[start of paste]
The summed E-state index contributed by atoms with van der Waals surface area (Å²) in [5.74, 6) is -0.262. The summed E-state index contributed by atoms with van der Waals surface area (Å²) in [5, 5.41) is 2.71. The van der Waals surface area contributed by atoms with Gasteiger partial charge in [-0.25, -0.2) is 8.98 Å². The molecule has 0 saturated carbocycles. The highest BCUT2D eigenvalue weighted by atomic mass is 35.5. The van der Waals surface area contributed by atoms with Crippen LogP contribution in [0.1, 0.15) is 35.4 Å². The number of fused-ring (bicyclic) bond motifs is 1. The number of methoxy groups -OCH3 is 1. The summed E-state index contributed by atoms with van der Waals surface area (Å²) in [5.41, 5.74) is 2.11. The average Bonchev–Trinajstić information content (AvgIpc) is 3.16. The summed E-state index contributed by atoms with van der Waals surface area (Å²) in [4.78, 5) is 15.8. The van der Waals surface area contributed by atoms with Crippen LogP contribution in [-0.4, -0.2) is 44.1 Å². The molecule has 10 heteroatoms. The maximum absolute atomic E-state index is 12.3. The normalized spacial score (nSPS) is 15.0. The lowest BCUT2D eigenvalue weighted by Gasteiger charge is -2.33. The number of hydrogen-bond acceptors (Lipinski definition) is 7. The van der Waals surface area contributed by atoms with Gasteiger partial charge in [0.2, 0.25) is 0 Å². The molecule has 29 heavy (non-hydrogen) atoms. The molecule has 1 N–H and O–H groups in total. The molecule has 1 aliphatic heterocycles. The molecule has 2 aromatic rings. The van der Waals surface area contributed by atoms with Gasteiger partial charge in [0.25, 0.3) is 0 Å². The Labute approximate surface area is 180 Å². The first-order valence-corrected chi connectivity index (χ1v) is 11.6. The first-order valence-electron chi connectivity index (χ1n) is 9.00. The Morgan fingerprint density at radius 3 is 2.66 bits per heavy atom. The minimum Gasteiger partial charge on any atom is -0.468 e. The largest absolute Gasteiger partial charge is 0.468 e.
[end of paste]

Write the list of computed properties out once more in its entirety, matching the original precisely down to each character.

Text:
The summed E-state index contributed by atoms with van der Waals surface area (Å²) in [5.74, 6) is -0.262. The summed E-state index contributed by atoms with van der Waals surface area (Å²) in [5, 5.41) is 2.71. The van der Waals surface area contributed by atoms with Gasteiger partial charge in [-0.25, -0.2) is 8.98 Å². The molecule has 0 saturated carbocycles. The highest BCUT2D eigenvalue weighted by atomic mass is 35.5. The van der Waals surface area contributed by atoms with Crippen LogP contribution in [0.1, 0.15) is 35.4 Å². The number of fused-ring (bicyclic) bond motifs is 1. The number of methoxy groups -OCH3 is 1. The summed E-state index contributed by atoms with van der Waals surface area (Å²) in [5.41, 5.74) is 2.11. The average Bonchev–Trinajstić information content (AvgIpc) is 3.16. The summed E-state index contributed by atoms with van der Waals surface area (Å²) in [4.78, 5) is 15.8. The van der Waals surface area contributed by atoms with Crippen LogP contribution in [-0.4, -0.2) is 44.1 Å². The molecule has 10 heteroatoms. The maximum absolute atomic E-state index is 12.3. The normalized spacial score (nSPS) is 15.0. The lowest BCUT2D eigenvalue weighted by Gasteiger charge is -2.33. The number of hydrogen-bond acceptors (Lipinski definition) is 7. The van der Waals surface area contributed by atoms with Gasteiger partial charge in [0.2, 0.25) is 0 Å². The molecule has 29 heavy (non-hydrogen) atoms. The molecule has 1 N–H and O–H groups in total. The molecule has 1 aliphatic heterocycles. The molecule has 2 aromatic rings. The van der Waals surface area contributed by atoms with Gasteiger partial charge in [0.25, 0.3) is 0 Å². The Labute approximate surface area is 180 Å². The first-order valence-corrected chi connectivity index (χ1v) is 11.6. The first-order valence-electron chi connectivity index (χ1n) is 9.00. The Morgan fingerprint density at radius 3 is 2.66 bits per heavy atom. The minimum Gasteiger partial charge on any atom is -0.468 e. The largest absolute Gasteiger partial charge is 0.468 e.